When you turn the exposure calculator over, you’ll find an exposure target. This will help you achieve the right exposure and correct white balance.
Light Is Cumulative
One thing to keep in mind is that light, no matter the source, is cumulative. For example, if you are working in a dark room and flash the subject twice, the subject will be brighter than if you fired the flash only once. If you use an on-camera flash with an off-camera flash, the light from the two flashes will be brighter than light from one source—and if there is ambient light in the room, whether from a lightbulb or window light, that light will also add to the overall exposure. This is great because it means you won’t need as much flash to get the correct exposure.
For the most part, you can meter these lights separately and predict the outcome. Also, you can use the shutter speed to control the effect of the ambient light.
The exposure calculator is available with an 80-minute video presentation that explains metering, equivalent exposure, and the relationship between f-stop, shutter speed, and ISO. It is available at www.dougbox.com/shop/.
Metering Your Flash with the PocketWizard Chip and PocketWizard Plus II
To meter your flash using the Sekonic L-358,with the PocketWizard chip installed and a PocketWizard Plus II on the flash, hold down the mode button, turn selector knob clockwise until you are between the flash C mode and flash antenna mode. A number will blink. This is the channel indicator. Release the mode button. Next, turn the selector knob until the desired channel appears in the window. (The PocketWizard Plus II allows you to choose from channel 1, 2, 3, or 4. All four channels work the same. The only reason to choose one over the other is if another photographer is working using the channel you selected.)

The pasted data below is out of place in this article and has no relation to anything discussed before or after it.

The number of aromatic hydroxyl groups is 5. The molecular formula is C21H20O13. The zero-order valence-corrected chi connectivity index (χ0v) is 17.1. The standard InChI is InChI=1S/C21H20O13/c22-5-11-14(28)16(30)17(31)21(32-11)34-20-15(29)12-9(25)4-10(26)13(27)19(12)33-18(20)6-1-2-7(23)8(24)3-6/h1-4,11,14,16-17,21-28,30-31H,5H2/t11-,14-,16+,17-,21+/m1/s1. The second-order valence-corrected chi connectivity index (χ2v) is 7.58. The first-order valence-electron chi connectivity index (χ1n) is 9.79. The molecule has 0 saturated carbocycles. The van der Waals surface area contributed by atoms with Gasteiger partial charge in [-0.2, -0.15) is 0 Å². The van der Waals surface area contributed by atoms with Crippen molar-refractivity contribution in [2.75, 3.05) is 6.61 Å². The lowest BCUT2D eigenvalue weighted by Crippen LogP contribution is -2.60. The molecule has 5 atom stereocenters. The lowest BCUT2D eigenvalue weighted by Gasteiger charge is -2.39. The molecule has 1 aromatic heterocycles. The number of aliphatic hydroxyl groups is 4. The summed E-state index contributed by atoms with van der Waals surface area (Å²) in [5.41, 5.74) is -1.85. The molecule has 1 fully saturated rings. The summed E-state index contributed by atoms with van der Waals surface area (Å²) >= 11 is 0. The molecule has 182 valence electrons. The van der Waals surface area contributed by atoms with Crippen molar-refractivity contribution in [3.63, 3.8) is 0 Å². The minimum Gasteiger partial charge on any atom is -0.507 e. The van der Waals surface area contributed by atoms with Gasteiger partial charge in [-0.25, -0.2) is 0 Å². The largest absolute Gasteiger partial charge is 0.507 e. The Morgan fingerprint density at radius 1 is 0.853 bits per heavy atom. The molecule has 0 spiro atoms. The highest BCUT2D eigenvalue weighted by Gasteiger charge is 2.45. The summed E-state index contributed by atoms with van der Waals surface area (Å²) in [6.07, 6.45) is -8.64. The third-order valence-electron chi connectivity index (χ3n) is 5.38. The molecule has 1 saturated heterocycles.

Next, hold the mode button down again and turn the selector knob clockwise one click to the flash antenna mode. Set the same channel on your PocketWizard.
When you push the trigger, the flash will fire.
When metering the flash and ambient light together (for the ambient fill method), first meter the ambient light in the ambient light mode (e.g., f/4 at 1/60). Next, switch the meter to the flash antenna mode. Set the shutter speed to match the meter reading (e.g., 1/60). Push the button to fire the flash. The resulting reading will be a combined reading of flash and ambient light.
In the image above (top), the final reading was 1/60 at f/5, 2/3 stop more than the ambient reading of 1/60 at f/4. Perfect. Notice two things: at the bottom of the window there is a graph with f-stops. There are three small lines above the numbers. The first one represents the flash part of the exposure. It is above 2.8. The second line indicates the ambient reading. It is above f/4 and the final reading is above f/5. This is the combined reading.
Also notice that 30% appears in the upper-right area. This tells you that 30% of the exposure is from flash and 70% of the final reading is for ambient light. This is about the percentage of flash that I like in my ambient fill images. There is not too much, not too little—it’s just right.
The meter’s screen tells you a lot more than how to set your shutter speed and aperture for the proper exposure.
The biggest advantage of using the Sekonic L-358 meter in combination with the PocketWizard radio trigger is the ability for the meter to fire the flash for metering the light because you can add a PocketWizard chip in the meter.